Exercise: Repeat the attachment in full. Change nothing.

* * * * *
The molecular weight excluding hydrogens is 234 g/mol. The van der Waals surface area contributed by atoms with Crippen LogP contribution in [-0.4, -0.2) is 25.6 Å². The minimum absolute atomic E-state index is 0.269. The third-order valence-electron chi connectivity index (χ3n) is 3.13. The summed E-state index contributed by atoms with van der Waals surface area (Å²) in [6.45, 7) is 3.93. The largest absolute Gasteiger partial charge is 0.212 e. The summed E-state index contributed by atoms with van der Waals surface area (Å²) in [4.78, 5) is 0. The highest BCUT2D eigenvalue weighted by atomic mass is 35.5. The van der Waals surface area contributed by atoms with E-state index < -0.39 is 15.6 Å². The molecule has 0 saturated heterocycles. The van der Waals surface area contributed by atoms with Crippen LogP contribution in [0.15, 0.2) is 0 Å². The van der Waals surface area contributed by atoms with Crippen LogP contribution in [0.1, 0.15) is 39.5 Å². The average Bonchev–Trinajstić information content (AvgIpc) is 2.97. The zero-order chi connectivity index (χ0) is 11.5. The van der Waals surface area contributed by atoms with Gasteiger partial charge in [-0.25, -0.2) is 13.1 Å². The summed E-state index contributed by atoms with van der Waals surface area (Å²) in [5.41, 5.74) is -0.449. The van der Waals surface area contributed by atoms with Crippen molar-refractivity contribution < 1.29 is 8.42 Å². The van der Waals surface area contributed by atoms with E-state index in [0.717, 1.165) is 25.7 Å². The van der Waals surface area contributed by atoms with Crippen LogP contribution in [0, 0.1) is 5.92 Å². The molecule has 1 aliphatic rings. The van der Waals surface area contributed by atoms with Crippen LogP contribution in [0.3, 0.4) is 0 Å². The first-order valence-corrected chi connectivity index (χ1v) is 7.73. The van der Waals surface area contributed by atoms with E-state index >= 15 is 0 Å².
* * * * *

The molecular weight excluding hydrogens is 234 g/mol. The van der Waals surface area contributed by atoms with Crippen LogP contribution in [-0.4, -0.2) is 25.6 Å². The minimum absolute atomic E-state index is 0.269. The third-order valence-electron chi connectivity index (χ3n) is 3.13. The summed E-state index contributed by atoms with van der Waals surface area (Å²) in [6.45, 7) is 3.93. The largest absolute Gasteiger partial charge is 0.212 e. The summed E-state index contributed by atoms with van der Waals surface area (Å²) in [4.78, 5) is 0. The highest BCUT2D eigenvalue weighted by atomic mass is 35.5. The van der Waals surface area contributed by atoms with E-state index < -0.39 is 15.6 Å². The molecule has 0 saturated heterocycles. The van der Waals surface area contributed by atoms with Crippen LogP contribution in [0.15, 0.2) is 0 Å². The van der Waals surface area contributed by atoms with Crippen LogP contribution in [0.1, 0.15) is 39.5 Å². The average Bonchev–Trinajstić information content (AvgIpc) is 2.97. The zero-order chi connectivity index (χ0) is 11.5. The van der Waals surface area contributed by atoms with Gasteiger partial charge in [-0.25, -0.2) is 13.1 Å². The summed E-state index contributed by atoms with van der Waals surface area (Å²) in [5.41, 5.74) is -0.449. The van der Waals surface area contributed by atoms with Crippen molar-refractivity contribution < 1.29 is 8.42 Å². The van der Waals surface area contributed by atoms with E-state index in [0.717, 1.165) is 25.7 Å². The van der Waals surface area contributed by atoms with Crippen LogP contribution in [0, 0.1) is 5.92 Å². The molecule has 1 aliphatic rings. The van der Waals surface area contributed by atoms with Crippen LogP contribution in [0.3, 0.4) is 0 Å². The first-order valence-corrected chi connectivity index (χ1v) is 7.73. The van der Waals surface area contributed by atoms with E-state index >= 15 is 0 Å².